12:30 AM GMT November 20, 2017
Grigor Dimitrov knows as well as any, the problem with being a precocious prospect is the enormous weight of expectations from a young age. Wrapping up 2017 as the Nitto ATP Finals champion, he has made it abundantly clear he has landed.
For years, the gifted Bulgarian has garnered hype as one of the next big things. His results have provided hope, but it was not until 2017 that he solidified his intentions with a first tour title in 2 1/2 years in Brisbane, a title on home soil in Sofia, a maiden ATP World Tour Masters 1000 trophy in Cincinnati and now the biggest title of his career at The O2.
Dimitrov started the year in a canter, falling in a high-quality five-set semi-final defeat to Rafael Nadal in the Australian Open semi-finals. But after a triumph over David Goffin in the Sofia final helped propel him to a 16-1 start in 2017, inconsistency began to plague the mid-part of his season, the type that had so often hamstrung his progress in previous years.
At 26, maturity, experience and dedication taught Dimitrov, though, he could turn things around if he put his mind to it. Qualifying for his first season finale was surely validation and a hint of what was potentially in store for 2018.
“I think I've had good results in the past, but now, as I said, I need to be even more consistent on those kind of events, and in the same time raise up my level on occasions like this,” Dimitrov said.
“Obviously, this is a great, unbelievable achievement for me, yes. But I still have a lot to give. I want to perform better and better.”
Win or lose the final against Goffin on Sunday, Dimitrov was assured of reaching a career-high of No. 3 in the Emirates ATP Rankings. A form and motivation slump had seen his ranking take a hit when he fell to as low as World No.40 in July last year.
“There I was thinking, ‘How can I put it together, put three balls in the court?’ But again, with the right state of mind, with the right people, with the right support, things happen,” Dimitrov said.
“For me, that period really helped me a lot. I think I needed that. And I appreciate those, six, seven months that were a complete struggle for me. I appreciate them in a way that only yourself, if you've been through that, you would understand that… Little by little, drop by drop, here I am.”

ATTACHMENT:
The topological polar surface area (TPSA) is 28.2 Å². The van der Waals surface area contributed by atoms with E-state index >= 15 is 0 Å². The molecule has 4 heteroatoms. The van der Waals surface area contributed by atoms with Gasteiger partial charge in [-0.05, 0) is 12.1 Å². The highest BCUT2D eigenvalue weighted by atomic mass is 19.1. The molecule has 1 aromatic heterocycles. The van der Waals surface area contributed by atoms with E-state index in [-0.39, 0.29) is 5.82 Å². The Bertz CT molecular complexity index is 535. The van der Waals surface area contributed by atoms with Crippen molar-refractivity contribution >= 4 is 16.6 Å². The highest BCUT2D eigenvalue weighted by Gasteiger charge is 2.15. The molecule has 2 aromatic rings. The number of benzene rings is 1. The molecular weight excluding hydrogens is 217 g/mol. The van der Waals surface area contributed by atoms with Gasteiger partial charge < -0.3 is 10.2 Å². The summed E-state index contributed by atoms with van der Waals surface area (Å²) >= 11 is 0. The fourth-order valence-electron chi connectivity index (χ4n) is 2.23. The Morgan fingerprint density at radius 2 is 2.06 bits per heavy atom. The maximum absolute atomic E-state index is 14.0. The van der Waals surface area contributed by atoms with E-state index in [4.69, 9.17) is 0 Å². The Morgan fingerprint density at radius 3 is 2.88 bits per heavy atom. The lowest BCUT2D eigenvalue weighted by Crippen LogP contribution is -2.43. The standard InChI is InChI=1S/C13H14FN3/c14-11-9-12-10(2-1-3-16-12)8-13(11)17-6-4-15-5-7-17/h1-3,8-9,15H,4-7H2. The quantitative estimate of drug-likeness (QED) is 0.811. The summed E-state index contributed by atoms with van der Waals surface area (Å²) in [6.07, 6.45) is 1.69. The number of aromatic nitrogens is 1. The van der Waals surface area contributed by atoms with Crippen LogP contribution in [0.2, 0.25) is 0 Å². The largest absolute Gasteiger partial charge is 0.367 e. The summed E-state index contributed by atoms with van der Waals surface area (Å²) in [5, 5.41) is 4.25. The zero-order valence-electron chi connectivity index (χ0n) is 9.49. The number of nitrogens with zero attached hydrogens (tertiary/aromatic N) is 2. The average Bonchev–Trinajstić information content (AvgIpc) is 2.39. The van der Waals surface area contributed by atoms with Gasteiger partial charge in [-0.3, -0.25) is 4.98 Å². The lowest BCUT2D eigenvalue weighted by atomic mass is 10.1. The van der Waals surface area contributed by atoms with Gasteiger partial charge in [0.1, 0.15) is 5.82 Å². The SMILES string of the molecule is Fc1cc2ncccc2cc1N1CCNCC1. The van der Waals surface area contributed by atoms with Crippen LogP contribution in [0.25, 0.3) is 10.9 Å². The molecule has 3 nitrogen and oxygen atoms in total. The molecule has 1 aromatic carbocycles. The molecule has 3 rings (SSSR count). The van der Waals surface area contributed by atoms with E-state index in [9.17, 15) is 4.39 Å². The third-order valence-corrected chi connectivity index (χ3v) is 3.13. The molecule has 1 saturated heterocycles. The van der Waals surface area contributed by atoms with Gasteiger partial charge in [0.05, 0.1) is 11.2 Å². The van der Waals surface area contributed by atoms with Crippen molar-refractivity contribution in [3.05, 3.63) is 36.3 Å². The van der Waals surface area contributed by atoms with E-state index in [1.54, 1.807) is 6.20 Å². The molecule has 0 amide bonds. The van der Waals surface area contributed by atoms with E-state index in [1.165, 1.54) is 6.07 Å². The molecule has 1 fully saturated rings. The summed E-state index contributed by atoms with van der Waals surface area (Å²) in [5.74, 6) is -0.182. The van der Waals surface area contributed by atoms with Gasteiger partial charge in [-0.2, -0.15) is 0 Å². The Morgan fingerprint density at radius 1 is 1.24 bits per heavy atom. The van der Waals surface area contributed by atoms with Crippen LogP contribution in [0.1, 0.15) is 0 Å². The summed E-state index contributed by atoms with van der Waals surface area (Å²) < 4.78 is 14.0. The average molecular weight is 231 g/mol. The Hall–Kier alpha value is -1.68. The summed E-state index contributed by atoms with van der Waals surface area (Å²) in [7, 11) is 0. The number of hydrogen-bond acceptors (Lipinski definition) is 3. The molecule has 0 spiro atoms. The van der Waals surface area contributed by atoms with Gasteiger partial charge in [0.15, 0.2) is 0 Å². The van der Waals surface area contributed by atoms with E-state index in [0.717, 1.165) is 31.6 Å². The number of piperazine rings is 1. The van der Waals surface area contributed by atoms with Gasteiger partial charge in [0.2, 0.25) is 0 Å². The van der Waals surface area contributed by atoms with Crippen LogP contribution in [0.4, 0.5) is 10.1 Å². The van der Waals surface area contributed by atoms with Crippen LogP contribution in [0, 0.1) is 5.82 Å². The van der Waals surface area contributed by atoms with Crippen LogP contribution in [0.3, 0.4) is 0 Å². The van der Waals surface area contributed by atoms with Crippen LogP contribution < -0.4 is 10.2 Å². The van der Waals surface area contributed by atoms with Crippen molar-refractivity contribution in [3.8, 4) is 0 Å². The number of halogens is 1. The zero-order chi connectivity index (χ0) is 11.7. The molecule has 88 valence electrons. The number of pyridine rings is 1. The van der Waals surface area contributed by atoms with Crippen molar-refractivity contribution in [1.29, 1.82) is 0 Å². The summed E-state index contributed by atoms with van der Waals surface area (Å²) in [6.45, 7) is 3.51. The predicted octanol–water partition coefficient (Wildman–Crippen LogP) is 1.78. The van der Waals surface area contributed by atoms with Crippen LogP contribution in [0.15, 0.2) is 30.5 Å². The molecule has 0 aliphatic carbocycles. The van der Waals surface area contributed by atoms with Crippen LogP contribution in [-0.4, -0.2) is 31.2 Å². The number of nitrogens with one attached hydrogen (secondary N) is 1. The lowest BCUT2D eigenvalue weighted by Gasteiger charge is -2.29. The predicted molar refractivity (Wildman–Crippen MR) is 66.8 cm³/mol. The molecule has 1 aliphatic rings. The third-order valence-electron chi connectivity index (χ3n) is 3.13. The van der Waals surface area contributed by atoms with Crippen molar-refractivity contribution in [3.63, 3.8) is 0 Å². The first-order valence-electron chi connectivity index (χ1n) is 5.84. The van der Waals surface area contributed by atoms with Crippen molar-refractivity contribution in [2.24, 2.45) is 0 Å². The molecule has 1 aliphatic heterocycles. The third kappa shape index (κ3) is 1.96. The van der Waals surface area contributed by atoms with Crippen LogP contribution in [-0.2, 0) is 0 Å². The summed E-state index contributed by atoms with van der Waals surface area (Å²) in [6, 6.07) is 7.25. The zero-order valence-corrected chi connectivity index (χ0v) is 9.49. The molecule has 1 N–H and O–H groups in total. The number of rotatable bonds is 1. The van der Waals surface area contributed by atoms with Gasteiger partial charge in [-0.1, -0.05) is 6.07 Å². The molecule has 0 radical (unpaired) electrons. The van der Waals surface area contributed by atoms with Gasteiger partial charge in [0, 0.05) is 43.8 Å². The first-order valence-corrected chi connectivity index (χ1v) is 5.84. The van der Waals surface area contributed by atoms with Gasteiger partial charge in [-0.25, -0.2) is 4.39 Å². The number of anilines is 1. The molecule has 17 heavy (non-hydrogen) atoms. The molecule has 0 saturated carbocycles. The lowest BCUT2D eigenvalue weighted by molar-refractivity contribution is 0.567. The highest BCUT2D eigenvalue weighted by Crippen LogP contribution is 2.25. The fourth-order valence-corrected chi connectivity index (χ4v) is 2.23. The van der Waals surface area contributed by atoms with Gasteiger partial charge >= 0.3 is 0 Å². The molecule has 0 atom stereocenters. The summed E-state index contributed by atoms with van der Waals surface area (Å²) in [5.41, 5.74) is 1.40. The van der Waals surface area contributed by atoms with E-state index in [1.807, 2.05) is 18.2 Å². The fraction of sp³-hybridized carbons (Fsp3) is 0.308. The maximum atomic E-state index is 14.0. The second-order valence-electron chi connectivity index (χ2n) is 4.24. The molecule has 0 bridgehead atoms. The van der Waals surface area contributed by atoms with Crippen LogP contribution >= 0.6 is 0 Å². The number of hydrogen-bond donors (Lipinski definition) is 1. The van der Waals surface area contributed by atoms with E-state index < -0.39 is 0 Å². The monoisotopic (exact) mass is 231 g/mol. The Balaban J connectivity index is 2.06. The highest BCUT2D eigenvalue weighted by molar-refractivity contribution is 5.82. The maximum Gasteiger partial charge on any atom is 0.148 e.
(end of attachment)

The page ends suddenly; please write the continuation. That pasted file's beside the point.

Victory over Goffin saw the Bulgarian finish his debut Nitto ATP Finals campaign undefeated, having seen off No. 4 seed Dominic Thiem, Goffin and Pablo Carreno Busta in the group stages.
After he let four match points slip against Jack Sock the last time they played this year in Indian Wells, Dimitrov was understandably nervous when he needed three match points to get the job done in their semi-final of the season finale on Saturday. In Sunday’s final, there would be no repeat of the 6-0, 6-2 thrashing he dealt Goffin in the group stage.
He knew the Belgian was going to change his tactics after the previous clash. This one would require patience.
“Well, I was a little bit tired, as well. I had to play a few matches obviously back-to-back against solid opponents,” Dimitrov said of his more conservative approach on Sunday. “I think throughout the whole week, I've been keeping a good level.
“I knew that David is going to try something new. He had to be aggressive so he doesn't let me play my game.
“Obviously a little nervous towards the end of the match, which is I think quite normal. But again, I'm over that hurdle. I'm very happy just to finish strong.”
It caps a career-best season for the Bulgarian and a potential prelude to what’s in store. For now, it’s a few days of complete rest until he admits he’ll probably have to go for a run: “I’m going to get so restless.”